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Opinion

Repealing the ACA will hurt Latinas and Planned Parenthood patients most

"As a young, formerly-undocumented Latina who has relied on Planned Parenthood for health care, I cannot stand by and let this happen."
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26 Jul 2017 – 06:34 PM EDT
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Marcha a favor de los centros de Planned Parenthood Crédito: Getty Images

The Senate has voted to move forward with an effort to pass Trumpcare, which means that as soon as this week, a bill could pass that would leave tens of millions uninsured, charge women more for less insurance coverage, and prevent millions of people with Medicaid from going to Planned Parenthood health centers for basic, preventive care.

As a young, formerly-undocumented Latina who has relied on Planned Parenthood for health care, I cannot stand by and let this happen.

At just six years old, I immigrated to the U.S. from a small indigenous town in Mexico. As an undocumented person I experienced countless barriers in accessing everything from education to health care. I grew up thinking I could never get a driver’s license or go to college. Going to the doctor was not something my family did; we knew it was expensive and we didn’t know if we had the necessary documents to get us through the door.

When I was in high school some of my friends became sexually active and would mention Planned Parenthood as the place to go to for non-judgemental and confidential care. At the time, I knew I needed to start taking better care of my health. I knew my parents wouldn’t be much help in telling me where to turn since accessing health care was not something we knew how to do.

With no where else to turn, I went to Planned Parenthood. I was so relieved when they did not ask me for any documentation. They didn’t ask me for my social security number, and they didn’t push contraception on me. They were kind and polite, completed my full wellness exam, and offered me information about contraception should I want to consider it in the future. But more importantly, they treated me like a person. I never felt afraid or discriminated against, which is an extremely rare experience as an undocumented person when dealing with any services or formal system.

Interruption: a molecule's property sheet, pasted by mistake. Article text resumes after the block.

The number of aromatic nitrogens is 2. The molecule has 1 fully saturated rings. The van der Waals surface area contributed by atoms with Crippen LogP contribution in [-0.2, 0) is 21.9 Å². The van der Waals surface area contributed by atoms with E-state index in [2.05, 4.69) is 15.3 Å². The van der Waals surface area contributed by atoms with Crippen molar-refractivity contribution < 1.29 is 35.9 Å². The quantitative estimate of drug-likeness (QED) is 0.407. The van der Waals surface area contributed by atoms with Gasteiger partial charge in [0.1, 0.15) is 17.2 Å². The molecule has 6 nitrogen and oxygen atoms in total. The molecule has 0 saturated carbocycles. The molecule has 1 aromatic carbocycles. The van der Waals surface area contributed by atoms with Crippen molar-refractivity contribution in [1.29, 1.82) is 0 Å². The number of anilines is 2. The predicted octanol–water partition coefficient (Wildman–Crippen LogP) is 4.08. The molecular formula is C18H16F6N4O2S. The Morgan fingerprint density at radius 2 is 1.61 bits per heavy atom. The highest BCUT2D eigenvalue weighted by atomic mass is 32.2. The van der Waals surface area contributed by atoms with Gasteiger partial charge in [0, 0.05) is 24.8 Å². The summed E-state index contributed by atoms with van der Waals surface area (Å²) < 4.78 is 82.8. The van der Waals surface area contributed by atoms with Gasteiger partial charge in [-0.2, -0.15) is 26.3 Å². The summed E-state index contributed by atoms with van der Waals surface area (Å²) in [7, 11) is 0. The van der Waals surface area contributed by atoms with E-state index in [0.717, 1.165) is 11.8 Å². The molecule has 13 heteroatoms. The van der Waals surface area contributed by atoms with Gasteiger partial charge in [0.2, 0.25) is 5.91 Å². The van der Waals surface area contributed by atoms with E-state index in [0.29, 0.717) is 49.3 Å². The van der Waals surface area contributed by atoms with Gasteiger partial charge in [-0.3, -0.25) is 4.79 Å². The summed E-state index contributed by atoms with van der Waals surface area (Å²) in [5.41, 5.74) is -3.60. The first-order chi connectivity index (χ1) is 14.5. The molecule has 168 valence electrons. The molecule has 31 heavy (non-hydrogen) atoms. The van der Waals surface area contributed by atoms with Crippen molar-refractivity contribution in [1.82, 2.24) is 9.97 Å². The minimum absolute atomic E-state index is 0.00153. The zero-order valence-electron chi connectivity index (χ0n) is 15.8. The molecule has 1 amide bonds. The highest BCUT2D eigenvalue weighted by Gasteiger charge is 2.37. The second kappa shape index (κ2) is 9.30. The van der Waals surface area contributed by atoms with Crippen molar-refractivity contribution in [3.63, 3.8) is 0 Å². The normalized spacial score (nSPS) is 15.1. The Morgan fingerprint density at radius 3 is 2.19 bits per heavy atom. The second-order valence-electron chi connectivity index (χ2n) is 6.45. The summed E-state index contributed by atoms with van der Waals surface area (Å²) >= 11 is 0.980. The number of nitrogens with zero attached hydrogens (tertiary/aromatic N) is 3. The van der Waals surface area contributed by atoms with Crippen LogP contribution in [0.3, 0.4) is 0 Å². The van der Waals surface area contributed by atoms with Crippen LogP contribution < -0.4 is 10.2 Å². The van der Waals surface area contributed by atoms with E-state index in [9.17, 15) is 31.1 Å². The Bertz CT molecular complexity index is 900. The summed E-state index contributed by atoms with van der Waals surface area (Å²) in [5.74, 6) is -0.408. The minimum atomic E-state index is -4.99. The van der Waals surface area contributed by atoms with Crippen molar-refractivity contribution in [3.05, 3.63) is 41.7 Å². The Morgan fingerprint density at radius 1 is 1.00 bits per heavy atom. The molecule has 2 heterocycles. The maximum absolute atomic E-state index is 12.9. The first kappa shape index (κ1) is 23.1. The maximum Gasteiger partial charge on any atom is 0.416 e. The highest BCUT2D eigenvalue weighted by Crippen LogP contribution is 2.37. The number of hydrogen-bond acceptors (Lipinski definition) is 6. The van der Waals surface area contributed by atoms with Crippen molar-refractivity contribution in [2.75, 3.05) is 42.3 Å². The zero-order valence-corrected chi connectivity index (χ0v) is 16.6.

Taking my health care into my hands for the first time felt good and I was eager to start making it a regular part of my life.

Then when I was 24, I switched jobs and lost many benefits including my health insurance. Soon after, my body started having a bad reaction to the contraceptive implant I had just gotten. At the time the ACA was still cost prohibitive for me and it would take some time to get enrolled and be able to access insurance, but the pain and discomfort was so severe that I couldn’t wait. I knew I needed to get it removed.

If it wasn’t for my previous positive experience with Planned Parenthood, I wouldn’t have known where to turn. Yet again, Planned Parenthood was there for me.

They saw me right away and removed the implant and helped me find a contraception method that was right for me. People don’t go to Planned Parenthood to make a political statement, they go to access health care. Planned Parenthood does not aim to push an agenda on anyone, they are there to provide health care, no matter what.

I am far from the only undocumented person or Latina who relies on them for care.

Planned Parenthood is a trusted resource for the Latino community. In fact, one-fifth of Planned Parenthood’s patients – nearly 500,000 – are Latino. Without Planned Parenthood, many Latinos may have nowhere else to go for care.

Planned Parenthood is also proud to see patients regardless of immigration status, and under an administration determined to strip both women and immigrants of their rights, they are one of the few safe places that undocumented Latinos can turn to for care.

While the ACA made a huge impact on closing the uninsurance gap among Latinos, 20 percent of Latinas remain uninsured and over one quarter (27 percent) of Latinas of reproductive age are enrolled in Medicaid. Not to mention the ACA left out undocumented immigrants. Eliminating funding for Planned Parenthood would leave many Latinas and many immigrants with nowhere to turn.

As my family and I experienced, being undocumented can make accessing care more challenging. That can stop us from seeking the care we may not even know that we need -- care that could save our lives.

My struggles as an undocumented person motivated me to become an activist in my work with the League of United Latin American Citizens (LULAC) today. As relentless attacks on undocumented people continue, I cannot stand by and let our access to health care be further jeopardized.

Our U.S. Senators must be reminded that our Latino community -- one of the fastest growing and with the most political power in the country -- needs the ACA and access to Planned Parenthood. It is not too late to stop this bill from passing. Call your Senator today and tell them to vote no on the Trump healthcare bill.

Abigail Zapote is the Vice President of Young Adults for the League of United Latin American Citizens (LULAC) and a Planned Parenthood patient.

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